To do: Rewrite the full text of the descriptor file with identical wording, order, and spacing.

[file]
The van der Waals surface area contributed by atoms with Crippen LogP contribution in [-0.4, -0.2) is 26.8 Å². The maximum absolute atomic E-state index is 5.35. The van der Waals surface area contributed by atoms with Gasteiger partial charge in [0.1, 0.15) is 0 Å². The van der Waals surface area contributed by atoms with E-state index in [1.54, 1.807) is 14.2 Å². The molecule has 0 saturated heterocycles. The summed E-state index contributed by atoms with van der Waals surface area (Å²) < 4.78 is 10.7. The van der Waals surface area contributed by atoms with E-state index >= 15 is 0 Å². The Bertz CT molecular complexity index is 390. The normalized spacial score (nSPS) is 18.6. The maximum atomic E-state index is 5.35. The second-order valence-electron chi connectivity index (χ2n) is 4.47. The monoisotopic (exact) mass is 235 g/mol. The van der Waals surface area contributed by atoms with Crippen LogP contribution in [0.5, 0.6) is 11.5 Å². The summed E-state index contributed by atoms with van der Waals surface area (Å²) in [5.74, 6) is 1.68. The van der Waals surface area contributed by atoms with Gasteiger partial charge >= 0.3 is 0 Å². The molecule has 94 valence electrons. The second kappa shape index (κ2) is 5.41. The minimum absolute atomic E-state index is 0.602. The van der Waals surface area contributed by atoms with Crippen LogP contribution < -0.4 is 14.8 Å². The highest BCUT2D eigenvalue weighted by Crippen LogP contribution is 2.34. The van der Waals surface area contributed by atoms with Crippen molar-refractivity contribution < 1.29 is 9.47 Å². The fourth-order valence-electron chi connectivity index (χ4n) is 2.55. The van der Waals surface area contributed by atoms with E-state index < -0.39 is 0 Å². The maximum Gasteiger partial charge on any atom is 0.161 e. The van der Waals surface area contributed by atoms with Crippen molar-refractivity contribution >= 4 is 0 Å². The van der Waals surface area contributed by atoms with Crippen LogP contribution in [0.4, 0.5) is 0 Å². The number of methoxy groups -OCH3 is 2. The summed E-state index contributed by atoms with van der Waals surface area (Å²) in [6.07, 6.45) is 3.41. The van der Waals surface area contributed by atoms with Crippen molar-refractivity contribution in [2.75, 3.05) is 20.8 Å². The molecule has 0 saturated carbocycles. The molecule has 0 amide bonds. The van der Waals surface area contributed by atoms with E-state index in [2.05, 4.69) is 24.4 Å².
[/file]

The van der Waals surface area contributed by atoms with Crippen LogP contribution in [-0.4, -0.2) is 26.8 Å². The maximum absolute atomic E-state index is 5.35. The van der Waals surface area contributed by atoms with Gasteiger partial charge in [0.1, 0.15) is 0 Å². The van der Waals surface area contributed by atoms with E-state index in [1.54, 1.807) is 14.2 Å². The molecule has 0 saturated heterocycles. The summed E-state index contributed by atoms with van der Waals surface area (Å²) < 4.78 is 10.7. The van der Waals surface area contributed by atoms with E-state index >= 15 is 0 Å². The Bertz CT molecular complexity index is 390. The normalized spacial score (nSPS) is 18.6. The maximum atomic E-state index is 5.35. The second-order valence-electron chi connectivity index (χ2n) is 4.47. The monoisotopic (exact) mass is 235 g/mol. The van der Waals surface area contributed by atoms with Crippen LogP contribution in [0.5, 0.6) is 11.5 Å². The summed E-state index contributed by atoms with van der Waals surface area (Å²) in [5.74, 6) is 1.68. The van der Waals surface area contributed by atoms with Gasteiger partial charge >= 0.3 is 0 Å². The molecule has 94 valence electrons. The second kappa shape index (κ2) is 5.41. The minimum absolute atomic E-state index is 0.602. The van der Waals surface area contributed by atoms with Crippen LogP contribution < -0.4 is 14.8 Å². The highest BCUT2D eigenvalue weighted by Crippen LogP contribution is 2.34. The van der Waals surface area contributed by atoms with Crippen molar-refractivity contribution < 1.29 is 9.47 Å². The fourth-order valence-electron chi connectivity index (χ4n) is 2.55. The van der Waals surface area contributed by atoms with E-state index < -0.39 is 0 Å². The maximum Gasteiger partial charge on any atom is 0.161 e. The van der Waals surface area contributed by atoms with Crippen molar-refractivity contribution >= 4 is 0 Å². The van der Waals surface area contributed by atoms with Crippen LogP contribution in [0.4, 0.5) is 0 Å². The number of methoxy groups -OCH3 is 2. The summed E-state index contributed by atoms with van der Waals surface area (Å²) in [6.07, 6.45) is 3.41. The van der Waals surface area contributed by atoms with Crippen molar-refractivity contribution in [2.75, 3.05) is 20.8 Å². The molecule has 0 saturated carbocycles. The molecule has 0 amide bonds. The van der Waals surface area contributed by atoms with E-state index in [2.05, 4.69) is 24.4 Å².